Baidu rolls out paid driverless taxi service in Beijing
People wearing face masks look at a Baidu Apollo Robotaxi moving past a passenger pickup point setup at the Shougang Park in Beijing, Sunday, May 2, 2021. Chinese tech giant Baidu rolled out its paid driverless taxi service on Sunday, making it the first company that commercialized autonomous driving operations in China. (AP Photo/Andy Wong)
BEIJING -- Chinese tech giant Baidu rolled out its paid driverless taxi service on Sunday, making it the first company to commercialize autonomous driving operations in China.
Unlike previous Baidu autonomous driving demonstrations in Beijing, this was the first time there was no safety driver sitting behind the wheel. Instead, a safety member was seated in the front passenger seat to deal with any emergencies.
Up to 10 Apollo "robotaxis" are now operating simultaneously in an area of about 3 square kilometres (1.2 square miles), picking up and dropping off passengers at eight stops in Shougang Park in western Beijing. Each ride costs 30 yuan ($4.60), and is open to passengers ages 18 to 60.
The park is a former site of iron and steel plants that's been redeveloped into a sightseeing destination and a future venue for the 2022 Beijing Winter Olympics. Although traffic flows aren't heavy, an influx of tourists was seen in the park on the second day of China's international labour day holiday.
The robotaxis were repeatedly forced to brake when encountering jaywalkers or curious tourists who came close to the vehicles for photos.
Kelly Wang and her husband, who both work in the artificial intelligence industry, said they had a smooth riding experience.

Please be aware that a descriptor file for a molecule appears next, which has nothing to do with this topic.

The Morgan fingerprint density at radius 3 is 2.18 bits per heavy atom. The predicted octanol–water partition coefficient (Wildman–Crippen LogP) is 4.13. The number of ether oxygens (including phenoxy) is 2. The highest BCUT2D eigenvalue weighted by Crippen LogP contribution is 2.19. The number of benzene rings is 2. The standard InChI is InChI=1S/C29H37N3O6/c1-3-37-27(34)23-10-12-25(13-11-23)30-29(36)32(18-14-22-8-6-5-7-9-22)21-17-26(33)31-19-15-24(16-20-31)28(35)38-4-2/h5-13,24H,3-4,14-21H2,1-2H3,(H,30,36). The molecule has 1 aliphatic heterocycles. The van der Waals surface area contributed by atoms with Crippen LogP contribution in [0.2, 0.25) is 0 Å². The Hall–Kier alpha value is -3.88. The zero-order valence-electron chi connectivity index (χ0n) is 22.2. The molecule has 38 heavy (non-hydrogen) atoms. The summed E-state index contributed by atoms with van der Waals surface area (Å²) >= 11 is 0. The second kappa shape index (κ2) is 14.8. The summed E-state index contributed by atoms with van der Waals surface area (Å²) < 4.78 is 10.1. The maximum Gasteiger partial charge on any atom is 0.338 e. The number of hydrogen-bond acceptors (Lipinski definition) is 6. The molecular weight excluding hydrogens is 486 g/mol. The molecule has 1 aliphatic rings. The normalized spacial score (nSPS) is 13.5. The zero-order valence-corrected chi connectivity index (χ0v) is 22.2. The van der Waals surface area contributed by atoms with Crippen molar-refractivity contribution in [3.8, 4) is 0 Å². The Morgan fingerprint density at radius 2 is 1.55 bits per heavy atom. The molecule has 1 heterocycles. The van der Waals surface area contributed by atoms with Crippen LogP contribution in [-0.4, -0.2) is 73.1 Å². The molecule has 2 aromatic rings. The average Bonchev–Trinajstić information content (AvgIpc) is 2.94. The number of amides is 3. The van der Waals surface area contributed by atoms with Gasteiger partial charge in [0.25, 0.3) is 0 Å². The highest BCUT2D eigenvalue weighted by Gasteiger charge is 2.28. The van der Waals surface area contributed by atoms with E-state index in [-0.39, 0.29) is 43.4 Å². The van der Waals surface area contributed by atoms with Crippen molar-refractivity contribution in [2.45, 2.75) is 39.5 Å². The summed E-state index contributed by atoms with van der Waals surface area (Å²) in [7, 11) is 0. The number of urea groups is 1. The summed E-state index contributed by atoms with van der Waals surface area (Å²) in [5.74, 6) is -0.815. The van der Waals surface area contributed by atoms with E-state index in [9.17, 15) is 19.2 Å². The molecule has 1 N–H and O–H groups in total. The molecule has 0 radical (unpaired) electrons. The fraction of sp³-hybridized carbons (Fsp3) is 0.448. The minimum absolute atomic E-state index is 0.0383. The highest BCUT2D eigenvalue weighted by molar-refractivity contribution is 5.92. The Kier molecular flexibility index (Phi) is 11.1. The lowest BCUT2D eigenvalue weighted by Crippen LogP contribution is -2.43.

"I would recommend people experience this. There is a strong sense of technology, because nobody is in the driver's seat," Wang said. Her husband was even considering buying such a car for their household.
Passengers can order a robotaxi on an app called Apollo Go. When the taxi arrives, passengers must have their identities verified before getting in. The taxi will start to move after it detects the passengers have fastened their seat belts.
One visitor, Amy Li, still had concerns about autonomous driving, because driving behaviour on the road can be complex.
"We've all had experiences such as other cars jumping the queue or making a sudden lane change. People have emotions while robots don't, at least at present," she said "The robots may not be able to deal with such changes."
Baidu, known for its search engines, has been testing autonomous driving on the open road since last year. Its Apollo Go robotaxi service has carried more than 210,000 passengers in three cities across China and aims to expand to 30 cities in the next three years, the company said in a press release.
"In the future, Baidu Apollo will launch driverless robotaxis in more cities, enabling the public to access greener, low-carbon and convenient travel services, while continuing to improve the unmanned service process and user experience," said Wang, vice-president and general manager of autonomous driving technology at Baidu in a statement.